Luis Castillo didn’t report early because of brother’s surgery

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Remember all that junk Friday about how Mets manager Terry Collins was upset at Luis Castillo for not showing up to spring training earlier than the rest of the club’s positional players?

Yeah, that should probably be put to rest now.

Castillo revealed Sunday in Mets camp that he was being held up due to a private family matter.

His 50-year-old brother was undergoing serious emergency surgery. The second baseman told ESPN New York’s Adam Rubin that he would have raised the issue earlier had he known what kind of backlash he would be getting for showing up Saturday, the first day that positional players were required to report.

“I know my situation here, and I try to be practice baseball,” Castillo said. “That’s not easy, because my brother is my family.”

Either way, it’s not that big of a deal. If Castillo isn’t going to make the Mets’ Opening Day roster, it will have nothing to do with his arrival date. Plenty of lazy players get to camp early and then get no better from February to March. It’s up to the 35-year-old Castillo to now put on a show and prove that he is worthy of regular looks at second base under the Metropolitans” new regime.

Ever wonder how much money an independent league player makes?

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Over the last few years, we have dedicated some time to covering issues involving the unfairly low pay of minor league baseball players. Many of them make less than $10,000 per year, forcing them to pick up a job or two during the offseason. Some of them also work during the season when possible.

Pitcher Kaleb Earls was a pitcher in the Brewers’ minor league system, selected in the 13th round of the 2014 draft. He struggled over parts of three seasons and ended up playing for the Gateway Grizzlies of the independent Frontier League last year. On Monday, Earls received his Form W2 and decided to tweet about it:

In the ensuing conversation, Earls noted that his pay wasn’t much better in the minor leagues, which are affiliated with Major League Baseball:

Obviously, independent league teams have much less cash to go around. Although they should still strive to pay their players a living wage, it’s understandable that they’re not as readily able to make that happen. For the affiliated minor league teams, however, it would only cost each team $1.25 million to pay each member of its 25-man roster $50,000 a year. Each team has at least six minor league affiliates between Triple-A and rookie ball, so that would come to at least $7.5 million for each organization. Major League Baseball set a record for industry revenues for a 15th consecutive year in 2017 at more than $10 billion. Even a small-market team like the Rays would be able to afford $7.5 million per year — owner Stuart Sternberg reportedly has a net worth of $800 million despite the Rays’ payroll hovering between $66-77 million over the last few years.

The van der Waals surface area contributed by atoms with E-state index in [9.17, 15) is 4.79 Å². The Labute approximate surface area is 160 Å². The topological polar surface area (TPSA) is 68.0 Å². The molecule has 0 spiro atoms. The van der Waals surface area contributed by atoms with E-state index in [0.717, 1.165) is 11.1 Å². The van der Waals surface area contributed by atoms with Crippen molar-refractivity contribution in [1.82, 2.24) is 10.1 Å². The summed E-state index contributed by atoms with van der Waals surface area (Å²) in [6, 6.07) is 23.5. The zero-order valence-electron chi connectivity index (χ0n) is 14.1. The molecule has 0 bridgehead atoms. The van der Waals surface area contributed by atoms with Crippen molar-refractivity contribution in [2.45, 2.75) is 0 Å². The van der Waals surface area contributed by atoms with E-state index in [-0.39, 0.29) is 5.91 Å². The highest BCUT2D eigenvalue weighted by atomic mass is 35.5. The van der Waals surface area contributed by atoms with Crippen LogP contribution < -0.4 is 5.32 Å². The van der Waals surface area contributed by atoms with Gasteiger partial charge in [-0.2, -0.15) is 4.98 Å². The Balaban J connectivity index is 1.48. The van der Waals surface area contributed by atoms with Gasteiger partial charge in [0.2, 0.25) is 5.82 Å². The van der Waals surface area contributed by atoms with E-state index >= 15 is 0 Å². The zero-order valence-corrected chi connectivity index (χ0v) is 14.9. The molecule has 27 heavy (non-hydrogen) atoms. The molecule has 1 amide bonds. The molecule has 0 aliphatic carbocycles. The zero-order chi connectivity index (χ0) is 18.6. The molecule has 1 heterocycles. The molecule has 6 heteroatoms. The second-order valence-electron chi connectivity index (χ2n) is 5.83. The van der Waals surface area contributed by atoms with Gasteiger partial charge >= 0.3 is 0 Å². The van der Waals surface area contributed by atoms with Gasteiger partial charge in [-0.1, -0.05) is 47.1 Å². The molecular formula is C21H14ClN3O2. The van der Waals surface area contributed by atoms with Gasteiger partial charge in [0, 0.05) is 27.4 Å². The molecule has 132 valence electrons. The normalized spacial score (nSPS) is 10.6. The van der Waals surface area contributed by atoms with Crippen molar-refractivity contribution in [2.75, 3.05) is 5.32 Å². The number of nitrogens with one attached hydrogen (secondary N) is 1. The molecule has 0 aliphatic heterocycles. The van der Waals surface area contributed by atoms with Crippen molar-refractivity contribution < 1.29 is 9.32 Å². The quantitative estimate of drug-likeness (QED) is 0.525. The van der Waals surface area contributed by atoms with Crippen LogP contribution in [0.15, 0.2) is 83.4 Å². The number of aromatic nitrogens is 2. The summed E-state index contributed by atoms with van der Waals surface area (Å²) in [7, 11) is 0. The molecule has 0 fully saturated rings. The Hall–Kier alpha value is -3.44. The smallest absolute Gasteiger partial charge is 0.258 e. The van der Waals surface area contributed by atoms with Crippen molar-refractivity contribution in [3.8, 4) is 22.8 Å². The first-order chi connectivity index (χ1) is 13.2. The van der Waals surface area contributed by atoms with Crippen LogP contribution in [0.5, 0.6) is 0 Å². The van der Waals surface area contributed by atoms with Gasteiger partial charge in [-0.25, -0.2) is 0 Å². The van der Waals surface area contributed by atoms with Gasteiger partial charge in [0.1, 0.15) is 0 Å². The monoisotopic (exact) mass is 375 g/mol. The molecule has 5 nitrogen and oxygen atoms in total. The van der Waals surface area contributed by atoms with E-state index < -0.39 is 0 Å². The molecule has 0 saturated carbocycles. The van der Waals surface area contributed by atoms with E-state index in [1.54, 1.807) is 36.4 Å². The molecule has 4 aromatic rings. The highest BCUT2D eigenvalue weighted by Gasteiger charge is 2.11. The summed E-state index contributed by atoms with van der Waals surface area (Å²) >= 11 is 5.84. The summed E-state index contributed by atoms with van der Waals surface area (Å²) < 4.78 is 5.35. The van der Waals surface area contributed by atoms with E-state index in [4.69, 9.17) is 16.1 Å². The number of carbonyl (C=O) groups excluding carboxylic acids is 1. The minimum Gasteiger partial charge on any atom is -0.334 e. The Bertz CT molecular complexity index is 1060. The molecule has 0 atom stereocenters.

It’s worth noting that while I personally would like to see minor league players make $50,000 or more annually, we can make that hypothetical $30,000 or $40,000 and the numbers become even more reasonable ($750,000-$1 million per 25-man roster). Keeping them below $10,000 is an embarrassment.

It’s not that owners can’t pay minor leaguers a fair wage, it’s that they don’t want to. Minor leaguers aren’t represented by a union, so they don’t have negotiating power. Owners instead spend a relative pittance to influence politicians to introduce favorable legislation. The MLB players’ union hasn’t shown any interest in including their minor league counterparts and has in fact been willing to sell them down the river to make other gains in collective bargaining.

Beyond the moral imperative, though, there’s a very sound reason for team owners to want to pay their players more. It allows them to stay in good health more consistently as they are not as stressed, sleep better, and can eat healthier foods. An athlete performs best — and thus can best create value for his team — when he’s healthy, of course. In 2014, the Red Sox created a “sleep room” for their big league players. In 2016, the Phillies invested roughly $1 million to ensure their minor leaguers have healthier food options. Clearly, some teams are already onto this.

Furthermore, paying minor league players a living wage means they will have more free time since they are not working a second job and stressing about paying bills. With that free time, they can watch tape, work on mechanics, talk with coaches or teammates, and spend some extra time in the gym or on the diamond. This could be the edge a player needs to take his game to the next level instead of becoming a bust, or simply retiring from baseball because he can’t afford it.

Teams are always looking for the next edge, not unlike Billy Beane’s famous “Moneyball” Athletics in the early 2000’s. This is a very clear and obvious edge staring them in the face and it has been for decades. If the moral angle doesn’t strike a chord for those balking at paying minor league players more, then the competitive angle absolutely should.